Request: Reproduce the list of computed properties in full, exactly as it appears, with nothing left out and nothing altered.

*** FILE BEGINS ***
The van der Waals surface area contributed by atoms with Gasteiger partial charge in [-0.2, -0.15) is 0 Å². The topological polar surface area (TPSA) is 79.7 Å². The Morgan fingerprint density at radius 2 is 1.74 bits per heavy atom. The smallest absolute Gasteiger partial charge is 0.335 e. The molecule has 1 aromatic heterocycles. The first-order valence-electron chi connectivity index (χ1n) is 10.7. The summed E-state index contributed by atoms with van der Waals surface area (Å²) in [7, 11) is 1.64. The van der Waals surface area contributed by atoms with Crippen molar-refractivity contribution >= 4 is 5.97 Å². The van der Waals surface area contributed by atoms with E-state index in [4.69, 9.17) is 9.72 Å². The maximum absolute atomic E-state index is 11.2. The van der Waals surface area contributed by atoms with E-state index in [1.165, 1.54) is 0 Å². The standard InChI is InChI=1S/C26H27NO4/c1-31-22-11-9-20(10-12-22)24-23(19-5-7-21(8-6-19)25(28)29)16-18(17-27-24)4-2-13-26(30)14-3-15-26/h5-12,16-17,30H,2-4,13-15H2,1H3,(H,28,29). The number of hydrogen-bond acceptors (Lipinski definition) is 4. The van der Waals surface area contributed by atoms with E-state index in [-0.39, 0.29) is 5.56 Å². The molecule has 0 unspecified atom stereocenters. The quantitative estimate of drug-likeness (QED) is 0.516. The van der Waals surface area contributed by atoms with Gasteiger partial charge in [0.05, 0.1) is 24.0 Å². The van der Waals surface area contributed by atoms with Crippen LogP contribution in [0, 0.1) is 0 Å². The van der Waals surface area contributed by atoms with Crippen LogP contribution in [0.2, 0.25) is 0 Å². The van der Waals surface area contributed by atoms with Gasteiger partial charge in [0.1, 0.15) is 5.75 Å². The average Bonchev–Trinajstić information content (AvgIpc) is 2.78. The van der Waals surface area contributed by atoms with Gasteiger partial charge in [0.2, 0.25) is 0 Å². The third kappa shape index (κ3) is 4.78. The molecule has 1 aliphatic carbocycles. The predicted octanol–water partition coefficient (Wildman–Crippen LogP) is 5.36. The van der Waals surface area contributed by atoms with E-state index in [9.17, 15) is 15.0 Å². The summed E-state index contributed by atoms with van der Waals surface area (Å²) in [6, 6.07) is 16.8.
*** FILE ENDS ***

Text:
The van der Waals surface area contributed by atoms with Gasteiger partial charge in [-0.2, -0.15) is 0 Å². The topological polar surface area (TPSA) is 79.7 Å². The Morgan fingerprint density at radius 2 is 1.74 bits per heavy atom. The smallest absolute Gasteiger partial charge is 0.335 e. The molecule has 1 aromatic heterocycles. The first-order valence-electron chi connectivity index (χ1n) is 10.7. The summed E-state index contributed by atoms with van der Waals surface area (Å²) in [7, 11) is 1.64. The van der Waals surface area contributed by atoms with Crippen molar-refractivity contribution >= 4 is 5.97 Å². The van der Waals surface area contributed by atoms with E-state index in [4.69, 9.17) is 9.72 Å². The maximum absolute atomic E-state index is 11.2. The van der Waals surface area contributed by atoms with E-state index in [1.165, 1.54) is 0 Å². The standard InChI is InChI=1S/C26H27NO4/c1-31-22-11-9-20(10-12-22)24-23(19-5-7-21(8-6-19)25(28)29)16-18(17-27-24)4-2-13-26(30)14-3-15-26/h5-12,16-17,30H,2-4,13-15H2,1H3,(H,28,29). The number of hydrogen-bond acceptors (Lipinski definition) is 4. The van der Waals surface area contributed by atoms with E-state index in [-0.39, 0.29) is 5.56 Å². The molecule has 0 unspecified atom stereocenters. The quantitative estimate of drug-likeness (QED) is 0.516. The van der Waals surface area contributed by atoms with Gasteiger partial charge in [0.05, 0.1) is 24.0 Å². The van der Waals surface area contributed by atoms with Crippen LogP contribution in [0, 0.1) is 0 Å². The van der Waals surface area contributed by atoms with Crippen LogP contribution in [0.2, 0.25) is 0 Å². The van der Waals surface area contributed by atoms with Gasteiger partial charge in [0.1, 0.15) is 5.75 Å². The average Bonchev–Trinajstić information content (AvgIpc) is 2.78. The van der Waals surface area contributed by atoms with Gasteiger partial charge in [0.2, 0.25) is 0 Å². The third kappa shape index (κ3) is 4.78. The molecule has 1 aliphatic carbocycles. The predicted octanol–water partition coefficient (Wildman–Crippen LogP) is 5.36. The van der Waals surface area contributed by atoms with E-state index in [9.17, 15) is 15.0 Å². The summed E-state index contributed by atoms with van der Waals surface area (Å²) in [6, 6.07) is 16.8.